Thursday, July 24, 2014



Title: Death Sworn
Author: Leah Cypress
Published: March 2014
Series: Death Sworn #1
Genre: YA Fantasy
POV: 1st person
Pages: 352
Publisher: Greenwillow
Format: e-ARC
Source: Edelweiss
Rating: Tea Party
When Ileni lost her magic, she lost everything: her place in society, her purpose in life, and the man she had expected to spend her life with. So when the Elders sent her to be magic tutor to a secret sect of assassins, she went willingly, even though the last two tutors had died under mysterious circumstances.

But beneath the assassins’ caves, Ileni will discover a new place and a new purpose… and a new and dangerous love. She will struggle to keep her lost magic a secret while teaching it to her deadly students, and to find out what happened to the two tutors who preceded her. But what she discovers will change not only her future, but the future of her people, the assassins… and possibly the entire world.

Highlights: The magic system in Death Sworn is fascinating, and it's nice to see a protagonist who struggles and relies on their wits to get them through tough situations. Ileni used to be impressive and powerful, but now her magic continues to fade away, but she doesn't let that hold her back. Even though the setting is limited to the assassin's cave, Cypress writes the setting in a wonderfully detailed fashion that brings every inch to life. The mystery behind what happened to the previous tutors, and what may happen to Ileni, kept me curious and intrigued until the very bittersweet conclusion. Action, secrets, magic - it was truly a wonderful story.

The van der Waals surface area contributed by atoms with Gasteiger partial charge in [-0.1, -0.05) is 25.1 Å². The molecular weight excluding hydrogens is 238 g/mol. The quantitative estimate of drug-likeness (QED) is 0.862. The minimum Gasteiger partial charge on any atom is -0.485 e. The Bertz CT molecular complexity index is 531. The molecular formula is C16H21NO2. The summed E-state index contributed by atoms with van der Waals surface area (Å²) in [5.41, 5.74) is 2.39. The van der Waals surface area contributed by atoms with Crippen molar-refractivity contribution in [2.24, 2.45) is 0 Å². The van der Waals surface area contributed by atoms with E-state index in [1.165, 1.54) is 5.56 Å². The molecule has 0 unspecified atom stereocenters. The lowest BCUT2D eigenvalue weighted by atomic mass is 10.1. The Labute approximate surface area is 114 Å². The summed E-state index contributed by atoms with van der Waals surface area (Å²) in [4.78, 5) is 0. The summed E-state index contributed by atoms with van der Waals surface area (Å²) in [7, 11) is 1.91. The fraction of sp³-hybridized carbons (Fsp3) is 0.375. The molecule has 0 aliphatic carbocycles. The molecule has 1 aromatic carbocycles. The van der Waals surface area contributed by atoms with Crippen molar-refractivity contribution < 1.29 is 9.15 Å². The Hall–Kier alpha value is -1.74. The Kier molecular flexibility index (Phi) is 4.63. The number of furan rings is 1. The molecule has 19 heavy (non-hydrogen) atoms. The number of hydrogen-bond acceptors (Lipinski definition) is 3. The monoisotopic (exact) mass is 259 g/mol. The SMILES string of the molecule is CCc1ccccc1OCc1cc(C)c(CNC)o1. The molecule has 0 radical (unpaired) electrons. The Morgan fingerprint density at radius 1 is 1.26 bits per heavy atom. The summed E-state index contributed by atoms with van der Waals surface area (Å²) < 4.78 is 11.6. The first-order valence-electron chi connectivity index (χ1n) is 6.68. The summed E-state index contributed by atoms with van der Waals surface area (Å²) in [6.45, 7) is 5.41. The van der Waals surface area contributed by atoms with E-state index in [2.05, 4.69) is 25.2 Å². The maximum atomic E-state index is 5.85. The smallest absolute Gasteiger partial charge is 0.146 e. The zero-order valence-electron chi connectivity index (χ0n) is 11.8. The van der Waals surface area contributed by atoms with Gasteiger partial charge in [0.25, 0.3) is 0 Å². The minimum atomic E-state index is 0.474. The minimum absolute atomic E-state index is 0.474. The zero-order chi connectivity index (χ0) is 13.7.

Lowlights: I wish the setting had been expanded a bit wider. The romance was weak, and the characters could have been developed a bit more. As much as I enjoyed the story, I was left a bit underwhelmed, but I have a feeling the next novel will be even better. 

Rating: Tea Party (very high 3 out of 5). I enjoyed this story very much, enough that I'd like to have it around for a tea every so often. Yet, while I greatly enjoyed Death Sworn, it hasn't earned a permanent spot in my palace. 


Title: Altered
Author: Gennifer Albin
Published: October 2013
Series: Crewel World #2
Genre: YA sci-fi / dystopia / paranormal
POV: 1st person
Pages: 401
Publisher: Farrar, Straus, and Giroux
Format: Print ARC
Source: Publicist
Rating: Tea Party
Life. Possibility. Choice.

All taken from Adelice by the Guild—until she took them back.

But amid the splendid ruins of Earth, Adelice discovers how dangerous freedom can be. Hunted by soulless Remnants sent by Cormac Patton and the Guild, Adelice finds a world that’s far from deserted. Although allies are easy to find on Earth, knowing who to trust isn’t. Because everyone has secrets, especially those Adelice loves most. Secrets they would kill to protect. Secrets that will redefine each of them. Torn between two brothers and two worlds, Adelice must choose what to fight for.